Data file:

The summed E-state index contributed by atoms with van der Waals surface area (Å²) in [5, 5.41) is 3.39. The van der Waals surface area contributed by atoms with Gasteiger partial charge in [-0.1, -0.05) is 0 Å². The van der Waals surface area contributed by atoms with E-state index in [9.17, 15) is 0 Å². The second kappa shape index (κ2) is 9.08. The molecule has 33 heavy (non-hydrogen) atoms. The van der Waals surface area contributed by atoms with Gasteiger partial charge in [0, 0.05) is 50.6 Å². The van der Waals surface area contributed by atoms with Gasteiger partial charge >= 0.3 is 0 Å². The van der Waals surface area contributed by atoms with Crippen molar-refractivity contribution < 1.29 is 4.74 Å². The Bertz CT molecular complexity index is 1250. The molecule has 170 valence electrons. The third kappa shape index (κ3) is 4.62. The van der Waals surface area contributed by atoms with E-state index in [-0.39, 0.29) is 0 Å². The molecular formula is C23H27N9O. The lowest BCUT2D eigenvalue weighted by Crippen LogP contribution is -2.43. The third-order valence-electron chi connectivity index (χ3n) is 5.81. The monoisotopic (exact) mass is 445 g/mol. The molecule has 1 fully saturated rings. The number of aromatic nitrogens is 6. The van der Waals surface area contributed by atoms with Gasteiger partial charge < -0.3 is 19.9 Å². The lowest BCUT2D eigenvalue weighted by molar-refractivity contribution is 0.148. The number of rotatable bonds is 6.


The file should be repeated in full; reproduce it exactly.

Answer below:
The summed E-state index contributed by atoms with van der Waals surface area (Å²) in [5, 5.41) is 3.39. The van der Waals surface area contributed by atoms with Gasteiger partial charge in [-0.1, -0.05) is 0 Å². The van der Waals surface area contributed by atoms with E-state index in [9.17, 15) is 0 Å². The second kappa shape index (κ2) is 9.08. The molecule has 33 heavy (non-hydrogen) atoms. The van der Waals surface area contributed by atoms with Gasteiger partial charge in [0, 0.05) is 50.6 Å². The van der Waals surface area contributed by atoms with Gasteiger partial charge >= 0.3 is 0 Å². The van der Waals surface area contributed by atoms with Crippen molar-refractivity contribution < 1.29 is 4.74 Å². The Bertz CT molecular complexity index is 1250. The molecule has 170 valence electrons. The third kappa shape index (κ3) is 4.62. The van der Waals surface area contributed by atoms with E-state index in [-0.39, 0.29) is 0 Å². The molecular formula is C23H27N9O. The lowest BCUT2D eigenvalue weighted by Crippen LogP contribution is -2.43. The third-order valence-electron chi connectivity index (χ3n) is 5.81. The monoisotopic (exact) mass is 445 g/mol. The molecule has 1 fully saturated rings. The number of aromatic nitrogens is 6. The van der Waals surface area contributed by atoms with Gasteiger partial charge < -0.3 is 19.9 Å². The lowest BCUT2D eigenvalue weighted by molar-refractivity contribution is 0.148. The number of rotatable bonds is 6.